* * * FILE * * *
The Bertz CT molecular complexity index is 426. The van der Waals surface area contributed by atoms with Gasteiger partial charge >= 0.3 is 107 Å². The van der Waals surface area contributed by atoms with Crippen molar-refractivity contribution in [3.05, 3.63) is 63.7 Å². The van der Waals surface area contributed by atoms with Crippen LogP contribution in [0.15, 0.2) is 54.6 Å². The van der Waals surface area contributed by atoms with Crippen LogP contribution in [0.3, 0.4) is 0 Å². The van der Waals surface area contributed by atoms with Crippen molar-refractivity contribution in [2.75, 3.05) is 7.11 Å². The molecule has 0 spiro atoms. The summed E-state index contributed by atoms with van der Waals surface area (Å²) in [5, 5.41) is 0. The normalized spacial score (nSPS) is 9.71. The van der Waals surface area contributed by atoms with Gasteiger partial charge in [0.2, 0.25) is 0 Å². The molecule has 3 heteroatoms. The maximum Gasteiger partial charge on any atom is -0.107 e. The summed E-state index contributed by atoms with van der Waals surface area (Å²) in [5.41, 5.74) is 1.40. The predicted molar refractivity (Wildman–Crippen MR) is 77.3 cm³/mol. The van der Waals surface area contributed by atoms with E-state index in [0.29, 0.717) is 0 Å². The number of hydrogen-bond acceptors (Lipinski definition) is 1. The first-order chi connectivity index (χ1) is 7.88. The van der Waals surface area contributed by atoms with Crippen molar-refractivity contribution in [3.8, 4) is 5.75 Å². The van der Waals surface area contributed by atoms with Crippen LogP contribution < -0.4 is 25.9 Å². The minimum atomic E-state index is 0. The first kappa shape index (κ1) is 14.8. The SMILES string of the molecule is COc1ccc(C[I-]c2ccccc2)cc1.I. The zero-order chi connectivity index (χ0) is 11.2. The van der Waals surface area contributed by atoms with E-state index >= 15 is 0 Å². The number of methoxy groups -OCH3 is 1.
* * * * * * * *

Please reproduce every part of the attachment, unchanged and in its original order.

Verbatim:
The Bertz CT molecular complexity index is 426. The van der Waals surface area contributed by atoms with Gasteiger partial charge >= 0.3 is 107 Å². The van der Waals surface area contributed by atoms with Crippen molar-refractivity contribution in [3.05, 3.63) is 63.7 Å². The van der Waals surface area contributed by atoms with Crippen LogP contribution in [0.15, 0.2) is 54.6 Å². The van der Waals surface area contributed by atoms with Crippen LogP contribution in [0.3, 0.4) is 0 Å². The van der Waals surface area contributed by atoms with Crippen molar-refractivity contribution in [2.75, 3.05) is 7.11 Å². The molecule has 0 spiro atoms. The summed E-state index contributed by atoms with van der Waals surface area (Å²) in [5, 5.41) is 0. The normalized spacial score (nSPS) is 9.71. The van der Waals surface area contributed by atoms with Gasteiger partial charge in [0.2, 0.25) is 0 Å². The molecule has 3 heteroatoms. The maximum Gasteiger partial charge on any atom is -0.107 e. The summed E-state index contributed by atoms with van der Waals surface area (Å²) in [5.41, 5.74) is 1.40. The predicted molar refractivity (Wildman–Crippen MR) is 77.3 cm³/mol. The van der Waals surface area contributed by atoms with E-state index in [0.29, 0.717) is 0 Å². The number of hydrogen-bond acceptors (Lipinski definition) is 1. The first-order chi connectivity index (χ1) is 7.88. The van der Waals surface area contributed by atoms with Crippen molar-refractivity contribution in [3.8, 4) is 5.75 Å². The van der Waals surface area contributed by atoms with Crippen LogP contribution < -0.4 is 25.9 Å². The minimum atomic E-state index is 0. The first kappa shape index (κ1) is 14.8. The SMILES string of the molecule is COc1ccc(C[I-]c2ccccc2)cc1.I. The zero-order chi connectivity index (χ0) is 11.2. The van der Waals surface area contributed by atoms with E-state index >= 15 is 0 Å². The number of methoxy groups -OCH3 is 1.